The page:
As that flurry of parenthetical remarks suggests, it gets very complicated. Turns out Van Helsing is THE Van Helsing, the 1897 one, now well over 130 years old but only looking as old as Christopher Plummer (120). That whole story about Dracula being fictional and Bram Stoker being a reputation-ruiner was a lie. (NOW who’s besmirching whose good name??) Van Helsing managed to capture the real Dracula back in olden days, but the regular vampire-slaying methods didn’t succeed in killing him, though I find it hard to believe that even Dracula could recover from a good old-fashioned beheading. Van Helsing swore he’d stay alive until he could find a way to kill Dracula, and he’s accomplished this by taking some of Dracula’s blood, filtering it through leeches, then injecting it into himself. This gives him immortality without the troublesome byproduct of being evil or a vampire. Leeches, as you know, have been used since ancient times as an evil-removing agent.

So Van Helsing and Simon — who I forgot to mention is very boring and devoid of personality — hurry to New Orleans to recapture Dracula. I need hardly tell you that it is Mardi Gras in New Orleans, because in movies it is always Mardi Gras in New Orleans. Dracula is living it up on Bourbon Street in the traditional fashion (throwing out beads, collecting STDs, etc.) when he finds Mary, who works at the Virgin Megastore, the name and logo of which are shown or mentioned approximately one trillion times. Then he has vampire sex with Mary’s trashy roommate, Lucy (Colleen Fitzpatrick), as a means of getting to Mary. I think. Or maybe he just wanted to have sex with Lucy, with no ulterior motives. Who can say? The last time he was with a woman was in 1897. He’s probably just glad not to have to remove seven layers of petticoats first.

Van Helsing will need to die, obviously, since he is too old to be the movie’s handsome young action hero, and also maybe as punishment for sitting on Dracula’s coffin for a hundred years without figuring out a way to kill him. (Seriously, did you TRY cutting his head off? Or fire? A very, very hot fire that melts his body? Or, you know, sunlight? On the plane, someone shoots a hole in the roof, and the ray of sun that comes through scorches Dracula’s forehead. I’M JUST SAYIN’.) Sure enough, Van Helsing gets his due, and the action-hero duties fall to Simon, who continues to be boring. He’s pretty good with weapons, though, as you’d expect from an antiques dealer’s assistant. When Dracula turns into a wolf and pursues him and Mary, Simon shoots a silver arrow at him, which has the same effect that it would have on a regular wolf, i.e., it makes the wolf shatter into a thousand bats that fly away.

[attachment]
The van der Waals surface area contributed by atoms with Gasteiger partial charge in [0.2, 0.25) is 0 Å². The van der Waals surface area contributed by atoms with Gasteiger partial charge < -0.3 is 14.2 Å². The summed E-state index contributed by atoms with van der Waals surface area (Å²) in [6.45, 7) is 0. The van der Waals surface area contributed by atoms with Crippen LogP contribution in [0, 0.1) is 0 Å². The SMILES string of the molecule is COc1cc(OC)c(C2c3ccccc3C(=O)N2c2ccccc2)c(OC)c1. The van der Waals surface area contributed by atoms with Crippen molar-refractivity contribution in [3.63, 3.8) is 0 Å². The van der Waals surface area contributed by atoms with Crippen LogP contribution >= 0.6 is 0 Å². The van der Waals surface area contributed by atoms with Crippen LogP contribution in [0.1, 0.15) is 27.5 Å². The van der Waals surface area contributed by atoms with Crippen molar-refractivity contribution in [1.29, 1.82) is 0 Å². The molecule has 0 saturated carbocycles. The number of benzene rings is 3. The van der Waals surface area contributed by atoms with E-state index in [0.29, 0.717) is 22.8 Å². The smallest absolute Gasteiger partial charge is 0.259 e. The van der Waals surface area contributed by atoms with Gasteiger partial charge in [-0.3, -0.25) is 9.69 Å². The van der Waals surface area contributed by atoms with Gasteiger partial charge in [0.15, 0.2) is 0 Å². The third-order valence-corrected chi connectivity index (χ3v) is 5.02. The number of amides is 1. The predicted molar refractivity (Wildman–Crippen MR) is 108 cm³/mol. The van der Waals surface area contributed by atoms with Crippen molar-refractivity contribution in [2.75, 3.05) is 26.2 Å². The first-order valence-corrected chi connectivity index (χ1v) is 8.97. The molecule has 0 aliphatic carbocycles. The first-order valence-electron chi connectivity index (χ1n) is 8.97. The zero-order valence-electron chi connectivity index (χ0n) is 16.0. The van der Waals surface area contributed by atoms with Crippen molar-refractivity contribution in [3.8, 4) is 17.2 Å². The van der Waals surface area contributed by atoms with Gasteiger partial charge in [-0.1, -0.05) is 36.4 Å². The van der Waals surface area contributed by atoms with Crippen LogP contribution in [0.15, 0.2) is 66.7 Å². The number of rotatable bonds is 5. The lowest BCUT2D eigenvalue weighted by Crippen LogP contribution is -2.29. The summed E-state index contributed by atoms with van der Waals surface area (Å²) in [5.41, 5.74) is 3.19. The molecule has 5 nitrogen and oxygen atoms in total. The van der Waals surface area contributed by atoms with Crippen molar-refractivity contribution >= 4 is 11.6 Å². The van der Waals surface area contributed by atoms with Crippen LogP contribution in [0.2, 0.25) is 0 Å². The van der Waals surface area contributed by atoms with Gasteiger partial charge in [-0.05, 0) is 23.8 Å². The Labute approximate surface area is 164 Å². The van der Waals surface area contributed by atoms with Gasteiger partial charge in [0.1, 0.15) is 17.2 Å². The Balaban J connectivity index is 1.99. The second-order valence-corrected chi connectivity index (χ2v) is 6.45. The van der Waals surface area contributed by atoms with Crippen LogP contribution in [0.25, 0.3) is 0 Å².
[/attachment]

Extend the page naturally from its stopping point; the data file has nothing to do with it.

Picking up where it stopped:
It’s Simon and Mary’s job to figure out Dracula’s secrets so they can kill him. You will recall that Van Helsing spent the entire 20th century trying to do this; naturally, Simon and Mary accomplish it in one night, with minimal effort. In fact, most of what Simon accomplishes, apart from the wolf-shattering, occurs accidentally. In the midst of running for their lives and chasing down Dracula’s newly fanged minions, Simon and Mary stop off at a library to do some research. They know that Dracula hates crosses, holy water, and so forth — anything associated with Christianity. And the only person who hates Christianity that much is … Bill Maher! Bill Maher is Dracula!

No, I kid. I already told you the movie isn’t scary. The real answer is even worse: Dracula is Judas Iscariot, cursed to become an immortal vampire as punishment for betraying Jesus Christ. For realz. I know it sounds like something stupid you would make up if you were parodying a bad movie, but no, this movie parodies itself. The only way to kill Dracula, it turns out, is to hang him by the neck. With a regular ol’ rope, too, not a silver rope or one made of garlic or something. Just rope. (I hasten to point out that Simon and Mary discover this accidentally, not through deduction or intelligence or skill.) Oh, and then the sun comes up and sets him on fire while he’s hanging there. So maybe it’s that specific combination — hanging and sunlight — that Van Helsing never discovered? Or maybe Van Helsing was just a lazy old man who liked injecting himself with leech-filtered vampire blood. Maybe that question will be addressed in the sequel, “Dracula 2000 2.”

— Film.com